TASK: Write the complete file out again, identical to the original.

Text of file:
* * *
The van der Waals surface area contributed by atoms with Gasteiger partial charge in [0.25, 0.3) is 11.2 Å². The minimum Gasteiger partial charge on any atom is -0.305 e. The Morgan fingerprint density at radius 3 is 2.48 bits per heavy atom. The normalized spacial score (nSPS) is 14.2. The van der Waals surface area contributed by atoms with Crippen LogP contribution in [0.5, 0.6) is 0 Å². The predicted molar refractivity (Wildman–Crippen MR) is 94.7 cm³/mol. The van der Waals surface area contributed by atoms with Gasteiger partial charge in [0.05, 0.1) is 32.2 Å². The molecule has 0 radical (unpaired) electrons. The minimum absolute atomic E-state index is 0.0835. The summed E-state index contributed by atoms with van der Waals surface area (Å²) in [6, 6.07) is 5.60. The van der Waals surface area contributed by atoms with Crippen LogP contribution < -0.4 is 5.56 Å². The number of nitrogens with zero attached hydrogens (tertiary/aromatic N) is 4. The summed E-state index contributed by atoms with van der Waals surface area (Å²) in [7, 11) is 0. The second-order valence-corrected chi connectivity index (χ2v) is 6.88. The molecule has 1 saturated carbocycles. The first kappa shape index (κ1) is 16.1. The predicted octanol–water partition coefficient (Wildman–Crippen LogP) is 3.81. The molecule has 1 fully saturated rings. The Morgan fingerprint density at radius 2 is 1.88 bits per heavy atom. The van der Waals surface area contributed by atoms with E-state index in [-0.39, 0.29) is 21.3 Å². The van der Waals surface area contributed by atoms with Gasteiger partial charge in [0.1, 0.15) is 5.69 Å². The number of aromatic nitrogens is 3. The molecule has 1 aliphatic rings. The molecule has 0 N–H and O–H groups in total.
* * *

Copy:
The van der Waals surface area contributed by atoms with Gasteiger partial charge in [0.25, 0.3) is 11.2 Å². The minimum Gasteiger partial charge on any atom is -0.305 e. The Morgan fingerprint density at radius 3 is 2.48 bits per heavy atom. The normalized spacial score (nSPS) is 14.2. The van der Waals surface area contributed by atoms with Crippen LogP contribution in [0.5, 0.6) is 0 Å². The predicted molar refractivity (Wildman–Crippen MR) is 94.7 cm³/mol. The van der Waals surface area contributed by atoms with Gasteiger partial charge in [0.05, 0.1) is 32.2 Å². The molecule has 0 radical (unpaired) electrons. The minimum absolute atomic E-state index is 0.0835. The summed E-state index contributed by atoms with van der Waals surface area (Å²) in [6, 6.07) is 5.60. The van der Waals surface area contributed by atoms with Crippen LogP contribution < -0.4 is 5.56 Å². The number of nitrogens with zero attached hydrogens (tertiary/aromatic N) is 4. The summed E-state index contributed by atoms with van der Waals surface area (Å²) in [7, 11) is 0. The second-order valence-corrected chi connectivity index (χ2v) is 6.88. The molecule has 1 saturated carbocycles. The first kappa shape index (κ1) is 16.1. The predicted octanol–water partition coefficient (Wildman–Crippen LogP) is 3.81. The molecule has 1 fully saturated rings. The Morgan fingerprint density at radius 2 is 1.88 bits per heavy atom. The van der Waals surface area contributed by atoms with E-state index in [-0.39, 0.29) is 21.3 Å². The van der Waals surface area contributed by atoms with Gasteiger partial charge in [0.1, 0.15) is 5.69 Å². The number of aromatic nitrogens is 3. The molecule has 1 aliphatic rings. The molecule has 0 N–H and O–H groups in total.